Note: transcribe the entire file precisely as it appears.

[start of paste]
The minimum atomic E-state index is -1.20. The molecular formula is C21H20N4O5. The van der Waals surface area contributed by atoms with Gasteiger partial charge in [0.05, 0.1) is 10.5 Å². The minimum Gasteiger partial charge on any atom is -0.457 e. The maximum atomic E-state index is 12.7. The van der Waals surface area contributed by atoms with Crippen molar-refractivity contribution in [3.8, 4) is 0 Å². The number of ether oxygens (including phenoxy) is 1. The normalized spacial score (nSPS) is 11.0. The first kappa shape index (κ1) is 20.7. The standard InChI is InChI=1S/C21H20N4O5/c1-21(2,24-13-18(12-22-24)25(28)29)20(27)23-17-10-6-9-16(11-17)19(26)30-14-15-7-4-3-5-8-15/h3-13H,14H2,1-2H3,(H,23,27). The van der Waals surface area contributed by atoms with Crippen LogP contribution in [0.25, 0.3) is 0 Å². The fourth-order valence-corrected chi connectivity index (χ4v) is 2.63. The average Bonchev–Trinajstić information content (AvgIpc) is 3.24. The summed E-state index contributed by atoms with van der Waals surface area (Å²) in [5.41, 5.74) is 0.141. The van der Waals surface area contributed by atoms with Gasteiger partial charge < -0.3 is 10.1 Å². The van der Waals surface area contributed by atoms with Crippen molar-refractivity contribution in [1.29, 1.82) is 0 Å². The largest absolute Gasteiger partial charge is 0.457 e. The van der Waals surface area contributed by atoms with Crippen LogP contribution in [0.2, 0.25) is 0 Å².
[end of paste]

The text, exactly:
The minimum atomic E-state index is -1.20. The molecular formula is C21H20N4O5. The van der Waals surface area contributed by atoms with Gasteiger partial charge in [0.05, 0.1) is 10.5 Å². The minimum Gasteiger partial charge on any atom is -0.457 e. The maximum atomic E-state index is 12.7. The van der Waals surface area contributed by atoms with Crippen molar-refractivity contribution in [3.8, 4) is 0 Å². The number of ether oxygens (including phenoxy) is 1. The normalized spacial score (nSPS) is 11.0. The first kappa shape index (κ1) is 20.7. The standard InChI is InChI=1S/C21H20N4O5/c1-21(2,24-13-18(12-22-24)25(28)29)20(27)23-17-10-6-9-16(11-17)19(26)30-14-15-7-4-3-5-8-15/h3-13H,14H2,1-2H3,(H,23,27). The van der Waals surface area contributed by atoms with Crippen LogP contribution in [0.25, 0.3) is 0 Å². The fourth-order valence-corrected chi connectivity index (χ4v) is 2.63. The average Bonchev–Trinajstić information content (AvgIpc) is 3.24. The summed E-state index contributed by atoms with van der Waals surface area (Å²) in [5.41, 5.74) is 0.141. The van der Waals surface area contributed by atoms with Gasteiger partial charge < -0.3 is 10.1 Å². The van der Waals surface area contributed by atoms with Crippen molar-refractivity contribution in [1.29, 1.82) is 0 Å². The largest absolute Gasteiger partial charge is 0.457 e. The van der Waals surface area contributed by atoms with Crippen LogP contribution in [0.2, 0.25) is 0 Å².